Humiliation and Hope: Alfredo Jaar and Simon Critchley in Conversation


In a recent feature for Mute, David Morris puts artist Alfredo Jaar, with whom Verso collaborated for his Marx Lounge at the Liverpool Biennial and the cover of The Emancipated Spectator, and author of Infinitely Demanding, Simon Critchley in dialogue. They discuss art, philosophy, and their responses to the recent spectacles of violence, destruction and hope, in particular the revolts of the Arab world and the naturo-nuclear disaster in Japan. The conversation will be on-going.

The dialogue began on 14 March 2011 with Jaar listing recent headlines from the Guardian and the New York Times covering Libya, Afghanistan, and Japan. He quotes:

In the face of such chaos, I am reminded of Mao Tse-Tung's words: 'The situation is excellent; there is great chaos under heaven'.

What can we do when the world is in such a state? What can we do out of this information that most of us would rather ignore? Can art make a difference? Even a small one? It can, of course, but the complexity of it all seems overwhelming and the challenge enormous ...

I strongly hope that the autocratic regimes in Libya, Bahrain and Yemen will fall soon, and all the other ones in the region too. There is an observable, undeniable, unstoppable drive for freedom in the Arab world and we should be filled with joy. I can't help myself thinking about how it all started ...

The world can still hear that slap on the face of Mohamed, and I hope that sound will continue to reverberate in every region of our planet. One day we will erect a monument to this young man. 'Life is more important than art', wrote James Baldwin, 'that is why art is so important.'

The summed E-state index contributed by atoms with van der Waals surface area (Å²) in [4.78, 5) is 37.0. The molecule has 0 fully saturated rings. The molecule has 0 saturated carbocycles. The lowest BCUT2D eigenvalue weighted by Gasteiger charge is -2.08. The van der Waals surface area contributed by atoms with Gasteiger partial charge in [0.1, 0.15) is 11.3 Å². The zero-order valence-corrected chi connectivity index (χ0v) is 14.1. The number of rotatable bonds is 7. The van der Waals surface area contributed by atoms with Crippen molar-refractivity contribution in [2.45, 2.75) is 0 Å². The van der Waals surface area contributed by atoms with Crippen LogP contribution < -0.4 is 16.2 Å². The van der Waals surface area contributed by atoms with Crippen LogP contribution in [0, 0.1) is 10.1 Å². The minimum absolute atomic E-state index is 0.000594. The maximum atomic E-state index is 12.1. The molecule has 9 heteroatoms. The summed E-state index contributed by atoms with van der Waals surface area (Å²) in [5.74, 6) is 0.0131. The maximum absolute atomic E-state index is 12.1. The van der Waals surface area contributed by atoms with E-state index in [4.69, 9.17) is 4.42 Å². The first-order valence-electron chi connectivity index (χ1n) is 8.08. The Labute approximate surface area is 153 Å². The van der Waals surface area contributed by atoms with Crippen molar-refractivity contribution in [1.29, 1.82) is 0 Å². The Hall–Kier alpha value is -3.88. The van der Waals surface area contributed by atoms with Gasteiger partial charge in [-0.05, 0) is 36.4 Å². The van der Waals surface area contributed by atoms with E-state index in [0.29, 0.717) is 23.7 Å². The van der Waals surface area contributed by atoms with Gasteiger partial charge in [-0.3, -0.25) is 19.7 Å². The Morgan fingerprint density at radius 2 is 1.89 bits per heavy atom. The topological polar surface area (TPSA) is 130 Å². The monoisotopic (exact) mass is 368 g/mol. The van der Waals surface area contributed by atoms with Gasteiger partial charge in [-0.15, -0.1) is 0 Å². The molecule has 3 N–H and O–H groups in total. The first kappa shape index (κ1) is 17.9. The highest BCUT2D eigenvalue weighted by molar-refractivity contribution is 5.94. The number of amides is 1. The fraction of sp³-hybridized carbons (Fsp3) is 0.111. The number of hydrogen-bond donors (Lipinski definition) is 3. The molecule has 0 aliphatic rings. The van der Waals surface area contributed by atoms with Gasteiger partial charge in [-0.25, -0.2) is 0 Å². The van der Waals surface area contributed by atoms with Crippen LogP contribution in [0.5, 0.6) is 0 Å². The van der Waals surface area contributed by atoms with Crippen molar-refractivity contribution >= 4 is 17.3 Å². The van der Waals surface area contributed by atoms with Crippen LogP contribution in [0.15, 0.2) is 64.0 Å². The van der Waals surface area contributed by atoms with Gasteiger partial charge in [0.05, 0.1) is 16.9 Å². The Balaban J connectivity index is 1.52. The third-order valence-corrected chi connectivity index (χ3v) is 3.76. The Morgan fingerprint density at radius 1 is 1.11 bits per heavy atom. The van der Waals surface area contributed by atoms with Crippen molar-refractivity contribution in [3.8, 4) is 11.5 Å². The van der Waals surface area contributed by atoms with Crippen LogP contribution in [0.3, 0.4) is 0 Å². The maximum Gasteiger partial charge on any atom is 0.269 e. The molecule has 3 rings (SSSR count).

Critchley, in response, takes up Jaar's question of violence and art, in order to question ideas of shame and tyranny:

And Alfredo, you are right, the world is a deafening, violent place dominated by an ever-enlarging incoherence of information and the constant presence of war. Today, 14 March—my mother's 80th birthday—Libya slips from the headlines and the vast, stupid, peanut crunching voyeurism that we call the news rightly lurches to the North-East coast of Japan. They have better images, I guess. Will this complex spectacle of resistance and transformation all slip from the headlines in a few weeks as we slide into the oblivion of the next crisis? I hope not, though I am fearful, deeply fearful.

What can art do in such circumstances? I completely agree with what you say, Alfredo, but let me add something ... I was reading Anne Carson's introduction to her translation of Aeschylus' Agamemnon this evening, and she finds this quote from Francis Bacon when he reflects on the purported violence of his painting. Bacon says, 'When talking about the violence of paint, it's nothing to do with the violence of war. It's to do with an attempt to remake the violence of reality.' He goes on, 'We nearly always live through screens—a screened existence. And I sometimes think, when people say my work looks violent, that I have been able to clear away one or two of the veils or screens.'

Existence seems to me ever-more screened and distanced, a shallow shadow world whose ideological patina is an empty empathy. None of us is free of this. Maybe art, in its essential violence, can tear away one or two of these screens. Maybe then we'd begin to see. Because the whole problem turns around what is seen and not seen. We think we see what happens ‘there' and make pronouncements about ‘them'. But we do not see as we are seen because we are wrapped in a screen. There are tyrants here too. Art might unwrap us a little through its violence.

Visit Mute to read the conversation, which will be updated regularly as it continues.